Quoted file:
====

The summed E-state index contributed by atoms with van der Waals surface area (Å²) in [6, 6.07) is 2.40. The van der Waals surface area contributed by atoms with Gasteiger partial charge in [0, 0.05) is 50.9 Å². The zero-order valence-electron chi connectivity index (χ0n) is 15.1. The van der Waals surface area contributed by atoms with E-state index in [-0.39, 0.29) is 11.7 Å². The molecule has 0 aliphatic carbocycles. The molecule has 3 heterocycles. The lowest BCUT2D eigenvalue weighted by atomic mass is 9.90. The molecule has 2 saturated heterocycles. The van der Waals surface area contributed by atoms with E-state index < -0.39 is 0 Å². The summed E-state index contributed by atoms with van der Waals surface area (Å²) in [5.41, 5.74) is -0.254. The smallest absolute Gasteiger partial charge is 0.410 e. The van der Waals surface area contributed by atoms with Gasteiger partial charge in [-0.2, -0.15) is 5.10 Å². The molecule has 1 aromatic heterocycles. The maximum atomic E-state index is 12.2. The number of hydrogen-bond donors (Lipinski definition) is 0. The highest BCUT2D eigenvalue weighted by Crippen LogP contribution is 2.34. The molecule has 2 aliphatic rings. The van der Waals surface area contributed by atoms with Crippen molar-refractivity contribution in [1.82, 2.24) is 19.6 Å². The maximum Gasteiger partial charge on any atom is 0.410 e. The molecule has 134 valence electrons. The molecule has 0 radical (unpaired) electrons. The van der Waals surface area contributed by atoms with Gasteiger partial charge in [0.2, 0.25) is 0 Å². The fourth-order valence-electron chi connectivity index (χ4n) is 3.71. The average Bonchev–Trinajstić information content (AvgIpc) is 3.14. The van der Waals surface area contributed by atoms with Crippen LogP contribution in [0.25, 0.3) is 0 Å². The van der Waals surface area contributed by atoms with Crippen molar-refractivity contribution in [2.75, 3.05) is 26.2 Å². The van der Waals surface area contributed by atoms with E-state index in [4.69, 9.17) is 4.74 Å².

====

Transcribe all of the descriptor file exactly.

The summed E-state index contributed by atoms with van der Waals surface area (Å²) in [6, 6.07) is 2.40. The van der Waals surface area contributed by atoms with Gasteiger partial charge in [0, 0.05) is 50.9 Å². The zero-order valence-electron chi connectivity index (χ0n) is 15.1. The van der Waals surface area contributed by atoms with E-state index in [-0.39, 0.29) is 11.7 Å². The molecule has 0 aliphatic carbocycles. The molecule has 3 heterocycles. The lowest BCUT2D eigenvalue weighted by atomic mass is 9.90. The molecule has 2 saturated heterocycles. The van der Waals surface area contributed by atoms with E-state index < -0.39 is 0 Å². The summed E-state index contributed by atoms with van der Waals surface area (Å²) in [5.41, 5.74) is -0.254. The smallest absolute Gasteiger partial charge is 0.410 e. The van der Waals surface area contributed by atoms with Gasteiger partial charge in [-0.2, -0.15) is 5.10 Å². The molecule has 1 aromatic heterocycles. The maximum atomic E-state index is 12.2. The number of hydrogen-bond donors (Lipinski definition) is 0. The highest BCUT2D eigenvalue weighted by Crippen LogP contribution is 2.34. The molecule has 2 aliphatic rings. The van der Waals surface area contributed by atoms with Crippen molar-refractivity contribution in [1.82, 2.24) is 19.6 Å². The maximum Gasteiger partial charge on any atom is 0.410 e. The molecule has 134 valence electrons. The molecule has 0 radical (unpaired) electrons. The van der Waals surface area contributed by atoms with Gasteiger partial charge in [0.2, 0.25) is 0 Å². The fourth-order valence-electron chi connectivity index (χ4n) is 3.71. The average Bonchev–Trinajstić information content (AvgIpc) is 3.14. The van der Waals surface area contributed by atoms with Crippen LogP contribution in [0.25, 0.3) is 0 Å². The van der Waals surface area contributed by atoms with Crippen molar-refractivity contribution in [2.75, 3.05) is 26.2 Å². The van der Waals surface area contributed by atoms with E-state index in [4.69, 9.17) is 4.74 Å².